Today & Yesterday

Today I present to you two great images from two of today’s top photographers. Then I will share with you a few images from yesterday. Created by a photographer who no longer makes images, but still enjoys camera art.

David Hemmings, the leader of Hemming’s photo tours, remains one of the top image makers around. It must be nice to tour the world and bring home images of wildlife that most will not get to see any other way.

Below we have a pair of Red Headed Barbets, photographed in Columbia, South America.

While I may prefer the wilderness to the city, I am grateful to have visited many of North America’s best known cities, coast to coast, and north to south.

One such city was New York. A much better place to see, way back when I did so with y family, than today. Still, this metropolis is a visual jewel.

Below we have the Grand Central area of that city all decked out and gleaming and glowing. With large cities, there is no time like dusk. Lights on, and as mood provoking as can be.

Susan Candelario is the photographer.

Now for a few antiques from me.

There’s nothing like the wild world to provide inspiration, energy and solace, all at the same time. Certainly to the photographer capturing the image, and hopefully to subsequent viewers as well. What I share below, are old and show their age, but I share them with fairly vivid memories of the moment , which hopefully will allow you to feel at least a little like you were there with me.

Bird photography remains one of the most popular uses of cameras…..and usually long lenses.

Showing that birds are often not discriminatory, below you see a female Northern Shoveled (outside), with a male Northern Pintail.

Another male Northern Pintails keeps his feathers properly cleaned and ready for flight if necessary. This very elegant duck species even clean themselves with elegance.

Ah, then there is the male Eastern Bluebird. A living work of art.

Bird photographers often shy away from cloudy sky days, and especially dark days. It is true that the overall tone of such imagery might be a bit somber, but the color saturation of some birds can equal that of flowers or autumn trees.

One of my favorite birds is the Common or Wilson’s Snipe. They are always expressing themselves, and are very active as if they are about to grab a frog or fish out of a pond.

This one was on a sign post along a road, and the bird was vocal and active.

Young birds are always fun. This immature Black-crowned Night Heron is balanced atop the railing of a metal footbridge in a marsh. It is in fact, fishing. At this age, this species is rarely frightened at the presence of humans. I spent a fair amount of time watching, photographing and being entertained by my young friend.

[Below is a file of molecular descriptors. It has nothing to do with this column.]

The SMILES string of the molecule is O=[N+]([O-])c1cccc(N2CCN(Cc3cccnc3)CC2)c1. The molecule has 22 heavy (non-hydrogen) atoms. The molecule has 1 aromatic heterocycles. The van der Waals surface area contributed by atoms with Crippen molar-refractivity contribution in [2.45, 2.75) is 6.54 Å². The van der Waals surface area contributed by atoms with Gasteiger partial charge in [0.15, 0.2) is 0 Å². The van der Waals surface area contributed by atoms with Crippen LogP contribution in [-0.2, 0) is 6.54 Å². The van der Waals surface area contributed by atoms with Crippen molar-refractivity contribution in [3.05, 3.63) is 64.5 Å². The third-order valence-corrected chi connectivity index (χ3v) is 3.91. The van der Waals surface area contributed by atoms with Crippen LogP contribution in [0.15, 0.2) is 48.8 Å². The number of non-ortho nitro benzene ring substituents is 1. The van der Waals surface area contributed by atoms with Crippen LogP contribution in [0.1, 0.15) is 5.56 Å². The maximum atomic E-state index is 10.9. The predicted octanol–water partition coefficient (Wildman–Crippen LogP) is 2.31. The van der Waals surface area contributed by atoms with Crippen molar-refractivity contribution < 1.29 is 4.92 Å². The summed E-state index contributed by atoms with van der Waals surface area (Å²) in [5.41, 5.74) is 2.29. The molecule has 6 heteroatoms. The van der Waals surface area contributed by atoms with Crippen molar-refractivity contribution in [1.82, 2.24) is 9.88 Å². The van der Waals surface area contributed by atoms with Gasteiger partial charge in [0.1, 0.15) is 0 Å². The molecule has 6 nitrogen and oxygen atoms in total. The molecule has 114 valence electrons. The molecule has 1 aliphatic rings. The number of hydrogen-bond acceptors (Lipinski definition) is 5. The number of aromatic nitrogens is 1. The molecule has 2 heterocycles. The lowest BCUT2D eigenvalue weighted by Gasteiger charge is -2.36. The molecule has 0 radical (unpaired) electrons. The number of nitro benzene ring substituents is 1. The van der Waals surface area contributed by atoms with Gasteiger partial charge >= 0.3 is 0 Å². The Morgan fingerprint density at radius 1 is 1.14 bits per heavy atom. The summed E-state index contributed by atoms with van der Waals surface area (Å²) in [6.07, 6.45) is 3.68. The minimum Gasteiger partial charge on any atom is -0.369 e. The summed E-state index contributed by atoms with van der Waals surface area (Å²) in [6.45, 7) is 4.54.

I have no idea what this flower is. It was living in the wild but it might have escaped captivity. Needless to say, flowers are and always will be, a primary subject for photography.

I have made countless wildlife or macro images in parks and other places that were considered “scenic” destinations. Of course, I have made my fair share of landscapes in places thought of as wildlife destinations as well. That is certainly true of Yellowstone N.P. I was fortunate to be there on three occasions in my life. Once as a son, once as a husband, and once with a pal as a photographer. As a photographer, I made no bones about it to my photography buddy that was there with me, I wanted to make at least a few images that show off the visually beauty of the park itself. I decided that I was willing to pass on Old Faithful erupting. That is the ultimate cliché, and if I had to miss something, I was willing to do so there.

This first Yellowstone image was created at the first peak of sunrise on our initial morning a the park. I found the light to be drama personified. Almost eerie, but powerfully beautiful just the same.

One afternoon we had just finished photographing Pronghorns and wild bison when we came upon this scene. This says as much about Yellowstone as a does a does a bison photo.

I tried to work the edges of light, wherever I roamed. Certainly the Badlands of South Dakota were no different.

If memory serves, as the day grew late the color of light, and the textures from shadows, began to change by the moment. That prompted me to search for oblique angles of land mixed with cloudy late day skies.

Eventually the sun will of course disappear behind landforms. As the clouds become more colorful and powerful, what a better time to reduce a landform to shadow and shape.

Sometimes detail, is in the eye (and imagination) of the beholder.

The Good Lord shined on me much as I traveled and created images. Maybe He liked the way I loved and shared His Creation with others.

May God Bless you as well,
Wayne

Deuteronomy 7:9
Know therefore that the Lord your God is God; He is the faithful God, keeping His covenant of love to a thousand generations of those who love Him and keep his commandments.

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